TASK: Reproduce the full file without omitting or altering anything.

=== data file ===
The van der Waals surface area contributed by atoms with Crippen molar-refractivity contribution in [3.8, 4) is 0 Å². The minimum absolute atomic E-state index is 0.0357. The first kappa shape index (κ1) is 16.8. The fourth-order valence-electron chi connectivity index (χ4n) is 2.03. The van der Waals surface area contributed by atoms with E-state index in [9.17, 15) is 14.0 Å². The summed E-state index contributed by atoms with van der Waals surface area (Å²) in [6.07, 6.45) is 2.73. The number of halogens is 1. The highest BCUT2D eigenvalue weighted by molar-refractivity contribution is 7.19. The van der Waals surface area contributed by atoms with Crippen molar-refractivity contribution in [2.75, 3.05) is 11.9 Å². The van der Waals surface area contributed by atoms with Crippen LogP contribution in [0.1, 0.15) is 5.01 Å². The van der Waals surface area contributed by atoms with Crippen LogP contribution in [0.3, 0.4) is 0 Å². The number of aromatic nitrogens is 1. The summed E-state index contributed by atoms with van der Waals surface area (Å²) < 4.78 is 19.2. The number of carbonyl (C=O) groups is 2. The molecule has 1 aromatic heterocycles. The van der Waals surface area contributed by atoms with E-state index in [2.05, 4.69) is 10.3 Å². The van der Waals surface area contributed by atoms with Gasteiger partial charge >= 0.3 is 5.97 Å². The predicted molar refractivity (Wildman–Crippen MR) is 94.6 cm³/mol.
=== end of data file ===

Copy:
The van der Waals surface area contributed by atoms with Crippen molar-refractivity contribution in [3.8, 4) is 0 Å². The minimum absolute atomic E-state index is 0.0357. The first kappa shape index (κ1) is 16.8. The fourth-order valence-electron chi connectivity index (χ4n) is 2.03. The van der Waals surface area contributed by atoms with E-state index in [9.17, 15) is 14.0 Å². The summed E-state index contributed by atoms with van der Waals surface area (Å²) in [6.07, 6.45) is 2.73. The number of halogens is 1. The highest BCUT2D eigenvalue weighted by molar-refractivity contribution is 7.19. The van der Waals surface area contributed by atoms with Crippen molar-refractivity contribution in [2.75, 3.05) is 11.9 Å². The van der Waals surface area contributed by atoms with Crippen LogP contribution in [0.1, 0.15) is 5.01 Å². The van der Waals surface area contributed by atoms with Crippen LogP contribution in [0.3, 0.4) is 0 Å². The number of aromatic nitrogens is 1. The summed E-state index contributed by atoms with van der Waals surface area (Å²) < 4.78 is 19.2. The number of carbonyl (C=O) groups is 2. The molecule has 1 aromatic heterocycles. The van der Waals surface area contributed by atoms with E-state index in [2.05, 4.69) is 10.3 Å². The van der Waals surface area contributed by atoms with Gasteiger partial charge >= 0.3 is 5.97 Å². The predicted molar refractivity (Wildman–Crippen MR) is 94.6 cm³/mol.